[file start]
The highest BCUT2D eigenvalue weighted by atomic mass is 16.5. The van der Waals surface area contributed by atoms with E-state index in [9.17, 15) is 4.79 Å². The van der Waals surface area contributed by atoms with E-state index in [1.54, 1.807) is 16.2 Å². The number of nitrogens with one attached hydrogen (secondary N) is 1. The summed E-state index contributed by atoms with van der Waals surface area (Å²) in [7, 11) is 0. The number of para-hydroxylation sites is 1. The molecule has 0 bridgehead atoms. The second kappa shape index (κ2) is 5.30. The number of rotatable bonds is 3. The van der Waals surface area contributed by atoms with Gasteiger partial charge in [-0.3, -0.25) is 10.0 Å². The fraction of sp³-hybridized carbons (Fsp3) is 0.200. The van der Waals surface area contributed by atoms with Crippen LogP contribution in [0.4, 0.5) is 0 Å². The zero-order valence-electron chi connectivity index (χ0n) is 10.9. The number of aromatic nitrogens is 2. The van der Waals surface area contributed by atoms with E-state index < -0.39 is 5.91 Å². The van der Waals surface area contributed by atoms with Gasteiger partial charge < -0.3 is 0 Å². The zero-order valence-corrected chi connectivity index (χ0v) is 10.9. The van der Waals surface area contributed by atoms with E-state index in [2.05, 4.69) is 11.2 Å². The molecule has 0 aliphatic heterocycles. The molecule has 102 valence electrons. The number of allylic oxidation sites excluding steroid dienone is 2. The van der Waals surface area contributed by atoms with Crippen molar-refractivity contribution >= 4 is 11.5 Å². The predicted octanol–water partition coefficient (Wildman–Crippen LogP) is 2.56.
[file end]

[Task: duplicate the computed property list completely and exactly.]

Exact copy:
The highest BCUT2D eigenvalue weighted by atomic mass is 16.5. The van der Waals surface area contributed by atoms with E-state index in [9.17, 15) is 4.79 Å². The van der Waals surface area contributed by atoms with E-state index in [1.54, 1.807) is 16.2 Å². The number of nitrogens with one attached hydrogen (secondary N) is 1. The summed E-state index contributed by atoms with van der Waals surface area (Å²) in [7, 11) is 0. The number of para-hydroxylation sites is 1. The molecule has 0 bridgehead atoms. The second kappa shape index (κ2) is 5.30. The number of rotatable bonds is 3. The van der Waals surface area contributed by atoms with Gasteiger partial charge in [-0.3, -0.25) is 10.0 Å². The fraction of sp³-hybridized carbons (Fsp3) is 0.200. The van der Waals surface area contributed by atoms with Crippen LogP contribution in [0.4, 0.5) is 0 Å². The zero-order valence-electron chi connectivity index (χ0n) is 10.9. The number of aromatic nitrogens is 2. The van der Waals surface area contributed by atoms with E-state index < -0.39 is 5.91 Å². The van der Waals surface area contributed by atoms with Gasteiger partial charge < -0.3 is 0 Å². The zero-order valence-corrected chi connectivity index (χ0v) is 10.9. The van der Waals surface area contributed by atoms with E-state index in [2.05, 4.69) is 11.2 Å². The molecule has 0 aliphatic heterocycles. The molecule has 102 valence electrons. The number of allylic oxidation sites excluding steroid dienone is 2. The van der Waals surface area contributed by atoms with Crippen molar-refractivity contribution >= 4 is 11.5 Å². The predicted octanol–water partition coefficient (Wildman–Crippen LogP) is 2.56.